A scene from an interview - blonde woman answers questions of two mature hiring managers.Do you have any experience with hiring people for a job?

Easy question when one has experience. In such a case, you should simply describe a positive experience with hiring your colleagues, people who stayed with the company, people who did a good job. No reason to mention a bad experience in this case.

And if you do not have any experience with hiring people, say that you plan to consult other people in the non-profit organization, asking them to help you with the interview template, and also to participate in the interviews.

Show them that you are a team player, and humble enough to ask for help when you need it.

 

Describe a conflict you had with one of your colleagues.

Another behavioral question. Talk about a conflict situation that ended well. Show them that your subordinates won’t be afraid of you, that you won’t let your authority to blind you.

The key is to demonstrate (on a situation that happened to you before) that you are ready to listen to the opinion of your colleagues, and can accept criticism of your work.

Constructive conflicts do actually often lead to new discoveries, ideas, and plans. Ensure the interviewers that you want to have only such conflicts with your colleagues, and would never initiate destructive conflicts after which people don’t speak together in the office anymore…

 

Other questions for the program director interview

  • What do you consider your greatest strength as a leader?
  • What would you do if you were behind schedule in the program?
  • What do you consider the most challenging aspect of this job?
  • How do you handle disappointment?
  • Why did you leave your last job? (Why do you want to leave your present job?)
  • Describe the biggest failure of your professional career.
  • Describe a time when you struggled to build a relationship with someone important. How did you eventually overcome that?
  • Describe a difficult decision you had to make in your professional career. How did making this decision affect you?
  • Describe a situation when you had to motivate someone in work (your colleague, your subordinate, or even your superior).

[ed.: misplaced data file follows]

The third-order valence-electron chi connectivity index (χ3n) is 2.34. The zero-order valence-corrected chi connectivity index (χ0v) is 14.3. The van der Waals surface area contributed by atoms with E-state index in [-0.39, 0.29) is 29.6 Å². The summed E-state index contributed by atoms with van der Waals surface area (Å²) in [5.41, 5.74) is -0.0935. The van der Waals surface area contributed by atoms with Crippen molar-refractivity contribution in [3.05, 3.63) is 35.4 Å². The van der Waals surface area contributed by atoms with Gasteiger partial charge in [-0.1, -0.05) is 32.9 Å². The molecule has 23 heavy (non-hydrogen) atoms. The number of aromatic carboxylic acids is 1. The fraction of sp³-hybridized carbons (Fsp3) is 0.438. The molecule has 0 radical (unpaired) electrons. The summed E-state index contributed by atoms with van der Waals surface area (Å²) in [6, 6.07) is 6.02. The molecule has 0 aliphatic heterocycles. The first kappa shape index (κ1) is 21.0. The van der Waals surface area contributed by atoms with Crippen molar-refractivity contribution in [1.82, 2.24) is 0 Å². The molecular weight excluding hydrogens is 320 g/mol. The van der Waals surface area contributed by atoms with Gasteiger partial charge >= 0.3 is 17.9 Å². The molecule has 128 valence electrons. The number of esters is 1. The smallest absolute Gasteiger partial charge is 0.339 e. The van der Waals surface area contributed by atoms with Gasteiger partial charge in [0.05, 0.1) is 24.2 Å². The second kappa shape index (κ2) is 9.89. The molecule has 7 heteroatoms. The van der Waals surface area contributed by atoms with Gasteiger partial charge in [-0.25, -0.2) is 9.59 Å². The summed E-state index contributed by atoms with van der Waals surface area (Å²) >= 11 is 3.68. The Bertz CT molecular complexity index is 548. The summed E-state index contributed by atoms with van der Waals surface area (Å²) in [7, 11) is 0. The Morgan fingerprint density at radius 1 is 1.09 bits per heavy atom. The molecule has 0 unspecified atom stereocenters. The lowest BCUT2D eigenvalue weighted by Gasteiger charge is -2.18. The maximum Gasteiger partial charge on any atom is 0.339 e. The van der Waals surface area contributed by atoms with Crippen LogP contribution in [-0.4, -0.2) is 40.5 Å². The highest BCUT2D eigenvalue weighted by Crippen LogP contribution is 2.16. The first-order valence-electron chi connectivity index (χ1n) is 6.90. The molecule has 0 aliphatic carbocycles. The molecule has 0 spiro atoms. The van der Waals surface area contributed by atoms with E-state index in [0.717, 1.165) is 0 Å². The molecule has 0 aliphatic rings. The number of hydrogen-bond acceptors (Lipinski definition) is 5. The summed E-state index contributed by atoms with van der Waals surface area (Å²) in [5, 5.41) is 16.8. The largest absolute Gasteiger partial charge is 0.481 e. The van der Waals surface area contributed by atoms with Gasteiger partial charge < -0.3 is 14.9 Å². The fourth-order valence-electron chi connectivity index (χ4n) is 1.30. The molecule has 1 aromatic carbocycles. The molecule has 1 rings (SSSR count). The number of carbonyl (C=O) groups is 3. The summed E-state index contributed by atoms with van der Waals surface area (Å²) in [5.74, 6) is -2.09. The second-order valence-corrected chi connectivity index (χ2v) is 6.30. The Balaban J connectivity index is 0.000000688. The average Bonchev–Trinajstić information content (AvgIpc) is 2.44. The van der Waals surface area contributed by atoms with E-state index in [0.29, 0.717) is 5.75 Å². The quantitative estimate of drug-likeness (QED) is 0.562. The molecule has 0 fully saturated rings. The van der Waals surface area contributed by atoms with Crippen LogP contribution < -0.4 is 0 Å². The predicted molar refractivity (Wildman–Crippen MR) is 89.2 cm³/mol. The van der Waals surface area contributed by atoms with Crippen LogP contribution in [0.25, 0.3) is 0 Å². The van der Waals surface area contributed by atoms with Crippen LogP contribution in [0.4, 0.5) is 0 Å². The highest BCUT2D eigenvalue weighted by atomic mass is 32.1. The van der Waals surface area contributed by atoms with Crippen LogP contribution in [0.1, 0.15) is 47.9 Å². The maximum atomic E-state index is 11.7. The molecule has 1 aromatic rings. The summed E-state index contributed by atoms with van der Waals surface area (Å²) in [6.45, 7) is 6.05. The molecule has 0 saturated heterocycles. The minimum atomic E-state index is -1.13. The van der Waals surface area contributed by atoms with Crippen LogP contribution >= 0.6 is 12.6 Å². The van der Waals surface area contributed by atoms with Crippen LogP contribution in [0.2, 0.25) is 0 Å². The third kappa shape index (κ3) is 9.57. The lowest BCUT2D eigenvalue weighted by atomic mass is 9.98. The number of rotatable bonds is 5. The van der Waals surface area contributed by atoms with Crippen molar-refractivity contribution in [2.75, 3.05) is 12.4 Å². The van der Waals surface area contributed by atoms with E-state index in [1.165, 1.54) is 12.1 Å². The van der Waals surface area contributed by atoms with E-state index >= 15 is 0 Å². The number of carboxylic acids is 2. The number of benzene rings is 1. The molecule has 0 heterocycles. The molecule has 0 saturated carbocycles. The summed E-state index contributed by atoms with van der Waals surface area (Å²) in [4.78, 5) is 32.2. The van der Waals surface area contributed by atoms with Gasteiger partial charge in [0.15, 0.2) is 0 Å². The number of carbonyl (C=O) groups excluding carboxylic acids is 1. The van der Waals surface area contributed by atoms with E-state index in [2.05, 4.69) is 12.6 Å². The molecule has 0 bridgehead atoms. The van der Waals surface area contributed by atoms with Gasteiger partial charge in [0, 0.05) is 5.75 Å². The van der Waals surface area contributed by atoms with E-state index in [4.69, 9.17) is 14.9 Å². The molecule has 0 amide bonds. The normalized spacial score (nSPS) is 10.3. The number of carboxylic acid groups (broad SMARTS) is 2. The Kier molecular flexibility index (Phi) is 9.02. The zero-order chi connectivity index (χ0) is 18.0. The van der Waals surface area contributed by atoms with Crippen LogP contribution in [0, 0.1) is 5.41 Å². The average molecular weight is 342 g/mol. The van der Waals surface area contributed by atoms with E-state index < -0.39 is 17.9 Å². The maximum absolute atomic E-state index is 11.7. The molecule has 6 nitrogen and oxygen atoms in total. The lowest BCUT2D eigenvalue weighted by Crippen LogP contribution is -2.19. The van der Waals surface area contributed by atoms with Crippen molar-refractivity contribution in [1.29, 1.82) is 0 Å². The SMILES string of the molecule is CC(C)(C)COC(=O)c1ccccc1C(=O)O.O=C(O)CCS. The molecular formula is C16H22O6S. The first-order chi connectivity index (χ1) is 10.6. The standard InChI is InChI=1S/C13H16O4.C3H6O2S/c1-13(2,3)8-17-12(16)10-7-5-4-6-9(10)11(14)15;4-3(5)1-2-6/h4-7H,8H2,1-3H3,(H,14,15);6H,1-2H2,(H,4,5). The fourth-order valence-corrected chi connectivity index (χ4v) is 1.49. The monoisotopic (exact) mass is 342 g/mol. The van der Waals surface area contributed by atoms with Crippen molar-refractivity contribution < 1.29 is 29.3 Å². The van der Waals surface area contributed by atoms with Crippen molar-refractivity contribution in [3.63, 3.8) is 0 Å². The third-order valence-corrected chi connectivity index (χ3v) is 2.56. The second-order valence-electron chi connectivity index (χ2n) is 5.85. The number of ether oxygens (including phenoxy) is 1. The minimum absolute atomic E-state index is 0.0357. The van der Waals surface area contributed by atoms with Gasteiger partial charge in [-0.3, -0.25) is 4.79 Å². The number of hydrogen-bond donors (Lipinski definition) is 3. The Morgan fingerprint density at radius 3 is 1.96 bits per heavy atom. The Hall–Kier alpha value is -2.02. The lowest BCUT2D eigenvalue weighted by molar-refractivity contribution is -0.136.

• Why should we hire you, and not one of the other applicants?

 

Conclusion

Friendly handshake at the end of a job interview.Program director is an amazing job. You can find true fulfillment in this work, and grow both as a leader, and as a human being. But it is in no way an easy job, or an easy interview…

Prepare for the behavioral questions. Show the right attitude, and explain how your past experience helped you to get ready fort this role.

And if you are not sure how to answer the questions, or interview for a job tomorrow and do not have much time to get ready, have a look at our Interview Success Package. Multiple great answers to all difficult behavioral questions will help you greatly to prepare for this difficult interview.

We wish you good luck!

InterviewPenguin.com – Your best job interview coach since 2011

 

May also interest you:

  • Leadership interview questions – An essential skill for every good manager, your leadership skills will be tested in an interview for virtually any managerial job. Are you ready to demonstrate them in an interview?
  • Project Manager Interview – One of the most exciting jobs you can have, and one of the toughest to get in a job interview…
  • How to answer interview questions – It is not only about what you say, but also how you say it in an interview.
Matthew Chulaw

Matthew Chulaw

Matthew has been working in international recruitment since 2008. He helps job seekers from all walks of life to pursue their career goals, and to prepare for their interviews. He is the founder of InterviewPenguin.com website.
Matthew Chulaw

Latest posts by Matthew Chulaw (see all)